Fast & Furious: Hobbs & Shaw

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Dwayne Johnson and Jason Statham in Hobbs & Shaw.
Dwayne Johnson and Jason Statham in Hobbs & Shaw.
Photo: Universal Pictures


Fast & Furious: Hobbs & Shaw




4/5 Stars


Ever since hulking lawman Hobbs, a loyal agent of America’s Diplomatic Security Service, and lawless outcast Shaw, a former British military elite operative, first faced off, the duo have swapped smack talk and body blows as they’ve tried to take each other down. But, when cyber-genetically enhanced anarchist Brixton gains control of an insidious bio-threat, which could alter humanity forever, and bests a brilliant and fearless rogue MI6 agent who just happens to be Shaw’s sister, these two sworn enemies will have to partner up to bring down the only guy who might be badder than they.


The Fast and Furious is a franchise that no one saw coming - the first and second movie didn’t show much of an indication of the money-making machine it would soon give birth to, and finally it has led to its first spinoff - Hobbs and Shaw - two characters that somehow went on to live beyond their limited roles. Expectations might have been reserved, but the sheer star power shared between Dwayne Johnson, Jason Statham, Vanessa Kirby and Idris Elba makes this one helluva spinoff that will make you fall off your seat laughing, while at the same time thrilled by the complex rhythm that makes up the action sequences.

Hobbs and Shaw are living their own lives, fighting the bad guys the best way they can, but a deadly virus and black Superman bring them into a close partnership that both hate but neither can survive without.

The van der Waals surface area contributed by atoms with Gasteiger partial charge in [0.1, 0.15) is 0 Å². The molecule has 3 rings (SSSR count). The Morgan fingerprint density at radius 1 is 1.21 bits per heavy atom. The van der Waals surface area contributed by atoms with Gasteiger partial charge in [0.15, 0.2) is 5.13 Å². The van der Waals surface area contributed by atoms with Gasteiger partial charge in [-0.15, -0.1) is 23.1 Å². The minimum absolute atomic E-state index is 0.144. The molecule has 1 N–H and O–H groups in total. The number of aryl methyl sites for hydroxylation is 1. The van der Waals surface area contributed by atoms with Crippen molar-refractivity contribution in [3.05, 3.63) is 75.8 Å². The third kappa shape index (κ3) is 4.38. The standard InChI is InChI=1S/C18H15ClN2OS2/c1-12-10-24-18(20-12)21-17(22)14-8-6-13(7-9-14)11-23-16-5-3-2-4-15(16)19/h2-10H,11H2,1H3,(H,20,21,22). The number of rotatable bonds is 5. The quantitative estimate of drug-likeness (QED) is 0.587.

While I was a big fan of the first two Fast and Furious movies, when it started rolling into a massive franchise, I completely lost interest in it, save when Charlize Theron turned up as a villain. Hobbs and Shaw was never going to be on my list of most anticipated movies of 2019, but it sure was one of the most fun movies I’ve seen this year. It has three core elements that create a surprisingly great movie - a sincerely witty banter written by snarky geniuses, action sequences that will leave you breathless and a duo that should never have worked on paper but somehow will become your favourite buddy-cop team-up.

Johnson and Statham don’t exactly do anything different than what they normally do in their performances, but the intense contrast drawn between the two’s style of action make it a delight to watch. This is further bolstered by the most legit badass sister - played by The Crown actress Kirby - and a handsome devil - Elba - whose villainous nature is easy to understand without being too simplistic. The cheese is constantly dripping off every line, but it works so well in the grand scheme that the audience will pretty much embrace it all and may even demand more.

The only downside is its length -  with a runtime of two hours and 15 minutes, the plot stretches out itself way too thin - just shaving off even half an hour would have got the story moving faster without losing any real substance. The film surprisingly puts a lot of effort into character development for both lead characters, but I don’t believe this was wholly necessary for this kind of action movie. There’s also some question over the drive behind the villains - the technological armageddon threatening the world is slightly overdone in cinema, but the filmmakers reign it in just enough before it becomes too overbearing.

Despite its plot flaws, Hobbs and Shaw deserve its star rating purely for the surprising quality of a spinoff, and because the stunt choreography is pure art guided by the hand of physical genius - namely stunt extraordinaire and director David Leitch (who also directed Deadpool 2). Whatever your feelings are about the Fast and Furious franchise, this one can stand tall all by itself, and one can only hope that the duo continues calling each other asshole for a couple more movies.


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